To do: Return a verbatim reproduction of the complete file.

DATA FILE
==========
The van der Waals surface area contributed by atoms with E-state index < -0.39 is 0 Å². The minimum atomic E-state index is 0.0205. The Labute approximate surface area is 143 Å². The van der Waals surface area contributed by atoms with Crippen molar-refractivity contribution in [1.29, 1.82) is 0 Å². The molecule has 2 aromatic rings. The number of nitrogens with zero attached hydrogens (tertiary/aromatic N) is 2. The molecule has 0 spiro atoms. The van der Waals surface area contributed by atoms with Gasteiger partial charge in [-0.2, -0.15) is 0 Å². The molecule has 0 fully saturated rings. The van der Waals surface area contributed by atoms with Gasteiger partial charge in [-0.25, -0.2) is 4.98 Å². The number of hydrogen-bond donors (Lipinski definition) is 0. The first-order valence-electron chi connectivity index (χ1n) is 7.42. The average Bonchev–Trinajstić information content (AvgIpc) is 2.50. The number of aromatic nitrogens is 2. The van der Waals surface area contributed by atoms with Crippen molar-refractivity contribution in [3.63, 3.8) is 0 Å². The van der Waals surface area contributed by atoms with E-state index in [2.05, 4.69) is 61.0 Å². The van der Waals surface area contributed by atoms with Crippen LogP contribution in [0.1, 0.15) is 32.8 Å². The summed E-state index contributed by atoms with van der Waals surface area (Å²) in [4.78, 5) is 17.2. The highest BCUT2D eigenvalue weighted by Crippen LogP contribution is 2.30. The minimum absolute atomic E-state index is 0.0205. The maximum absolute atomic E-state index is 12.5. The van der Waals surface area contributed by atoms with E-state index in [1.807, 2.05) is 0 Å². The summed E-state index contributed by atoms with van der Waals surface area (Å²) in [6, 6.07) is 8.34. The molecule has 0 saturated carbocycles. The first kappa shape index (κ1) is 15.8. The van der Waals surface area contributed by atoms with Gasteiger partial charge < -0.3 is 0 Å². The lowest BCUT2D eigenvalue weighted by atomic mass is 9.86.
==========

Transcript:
The van der Waals surface area contributed by atoms with E-state index < -0.39 is 0 Å². The minimum atomic E-state index is 0.0205. The Labute approximate surface area is 143 Å². The van der Waals surface area contributed by atoms with Crippen molar-refractivity contribution in [1.29, 1.82) is 0 Å². The molecule has 2 aromatic rings. The number of nitrogens with zero attached hydrogens (tertiary/aromatic N) is 2. The molecule has 0 spiro atoms. The van der Waals surface area contributed by atoms with Gasteiger partial charge in [-0.2, -0.15) is 0 Å². The molecule has 0 fully saturated rings. The van der Waals surface area contributed by atoms with Gasteiger partial charge in [-0.25, -0.2) is 4.98 Å². The number of hydrogen-bond donors (Lipinski definition) is 0. The first-order valence-electron chi connectivity index (χ1n) is 7.42. The average Bonchev–Trinajstić information content (AvgIpc) is 2.50. The number of aromatic nitrogens is 2. The van der Waals surface area contributed by atoms with Crippen molar-refractivity contribution in [3.63, 3.8) is 0 Å². The van der Waals surface area contributed by atoms with E-state index in [2.05, 4.69) is 61.0 Å². The van der Waals surface area contributed by atoms with Crippen LogP contribution in [0.1, 0.15) is 32.8 Å². The summed E-state index contributed by atoms with van der Waals surface area (Å²) in [4.78, 5) is 17.2. The highest BCUT2D eigenvalue weighted by Crippen LogP contribution is 2.30. The minimum absolute atomic E-state index is 0.0205. The maximum absolute atomic E-state index is 12.5. The van der Waals surface area contributed by atoms with E-state index in [1.807, 2.05) is 0 Å². The summed E-state index contributed by atoms with van der Waals surface area (Å²) in [6, 6.07) is 8.34. The molecule has 0 saturated carbocycles. The first kappa shape index (κ1) is 15.8. The van der Waals surface area contributed by atoms with Gasteiger partial charge < -0.3 is 0 Å². The lowest BCUT2D eigenvalue weighted by atomic mass is 9.86.